Monday, July 4, 2011

Find: Pew: E-readers growing faster than tablets

When tabs are cheaper, they will gain. By that time, ereaders will be even cheaper, and the choice will be and, not or. 

Pew: E-readers growing faster than tablets

Kindle front - graphite

With all the buzz around tablet computers, you’d think everyone and her uncle – and possible even her uncle’s dog – owns a tablet. But new data from the Pew Internet and American Life Project indicates that tablet adoption has slowed substantially in recent months, while ownership of e-book readers has accelerated.


Both product categories remain eclipsed by more mature technology, with cellphones being the common personal tech owned by Americans.


From the study:


The share of adults in the United States who own an e-book reader doubled to 12% in May, 2011  from 6% in November 2010.  E-readers, such as a Kindle or Nook, are portable devices that allow readers to download and read books and periodicals.  This is the first time since the Pew Internet Project began measuring e-reader use in April 2009 that ownership of this device has reached double digits among U.S. adults.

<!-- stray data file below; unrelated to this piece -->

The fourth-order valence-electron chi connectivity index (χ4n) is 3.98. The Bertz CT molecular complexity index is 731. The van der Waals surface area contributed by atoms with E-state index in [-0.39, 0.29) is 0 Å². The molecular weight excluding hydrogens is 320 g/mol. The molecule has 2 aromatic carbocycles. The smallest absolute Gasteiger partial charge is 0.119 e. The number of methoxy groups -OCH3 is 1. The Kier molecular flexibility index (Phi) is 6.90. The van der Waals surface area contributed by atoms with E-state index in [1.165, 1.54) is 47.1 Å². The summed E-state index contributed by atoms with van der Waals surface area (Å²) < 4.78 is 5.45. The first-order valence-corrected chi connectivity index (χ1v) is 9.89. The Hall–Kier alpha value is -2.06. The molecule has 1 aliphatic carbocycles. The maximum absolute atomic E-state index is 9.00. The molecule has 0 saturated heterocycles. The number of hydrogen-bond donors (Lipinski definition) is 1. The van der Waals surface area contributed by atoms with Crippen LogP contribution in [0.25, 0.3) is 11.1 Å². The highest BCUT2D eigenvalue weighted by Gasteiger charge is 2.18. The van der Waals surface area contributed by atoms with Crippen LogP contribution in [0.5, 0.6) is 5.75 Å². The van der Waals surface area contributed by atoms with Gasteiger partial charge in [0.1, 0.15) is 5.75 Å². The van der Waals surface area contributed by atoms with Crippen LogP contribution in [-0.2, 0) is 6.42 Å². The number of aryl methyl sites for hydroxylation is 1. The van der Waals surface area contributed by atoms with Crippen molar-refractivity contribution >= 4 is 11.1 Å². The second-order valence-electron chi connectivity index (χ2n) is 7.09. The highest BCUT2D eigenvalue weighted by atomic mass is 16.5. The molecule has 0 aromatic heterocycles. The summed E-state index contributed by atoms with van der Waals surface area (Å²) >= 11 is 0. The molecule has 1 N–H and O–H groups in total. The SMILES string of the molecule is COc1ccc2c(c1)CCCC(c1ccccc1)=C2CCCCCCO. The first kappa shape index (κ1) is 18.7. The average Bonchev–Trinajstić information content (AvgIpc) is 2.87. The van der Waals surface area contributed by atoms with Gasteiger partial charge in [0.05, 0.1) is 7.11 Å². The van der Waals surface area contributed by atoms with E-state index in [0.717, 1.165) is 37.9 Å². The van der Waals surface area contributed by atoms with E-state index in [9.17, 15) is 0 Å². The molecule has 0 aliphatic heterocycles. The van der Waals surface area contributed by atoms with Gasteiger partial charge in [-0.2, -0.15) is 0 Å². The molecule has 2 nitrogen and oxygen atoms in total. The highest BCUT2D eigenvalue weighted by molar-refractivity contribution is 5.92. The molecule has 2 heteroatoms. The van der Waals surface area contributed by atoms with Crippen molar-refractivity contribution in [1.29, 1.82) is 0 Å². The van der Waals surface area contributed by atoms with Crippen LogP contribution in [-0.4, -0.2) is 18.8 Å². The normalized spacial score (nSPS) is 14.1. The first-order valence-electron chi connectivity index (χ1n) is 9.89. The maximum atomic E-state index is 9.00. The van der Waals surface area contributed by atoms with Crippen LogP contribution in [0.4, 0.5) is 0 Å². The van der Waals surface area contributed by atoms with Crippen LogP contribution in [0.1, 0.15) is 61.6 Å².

Tablet computers—portable devices similar to e-readers but designed for more interactive web functions—have not seen the same level of growth in recent months.  In May 2011, 8% of adults report owning a tablet computer such as an iPad, Samsung Galaxy or Motorola Xoom.  This is roughly the same percentage of adults who reported owning this kind of device in January 2011 (7%), and represents just a 3 percentage-point increase in ownership since November 2010.  Prior to that, tablet ownership had been climbing relatively quickly.



pew-628-devices

Why the leveling off? The Pew study doesn’t speculate, but I suspect the early adopters who were going to buy tablets have made their move, and the masses are approaching this new platform more cautiously. Growth may pick up again as prices come down and more competitors enter the market with products that can seriously challenge Apple’s dominant iPad.

The e-reader numbers are not surprising – other than the fact that they’re somewhat low overall. Prices for e-readers have been dropping quickly as Amazon and Barnes & Noble compete with lower-cost Kindles and Nooks.

And expect both categories to get a jolt later this year if Amazon enters the arena with a full-fledged tablet product. Rumors in...

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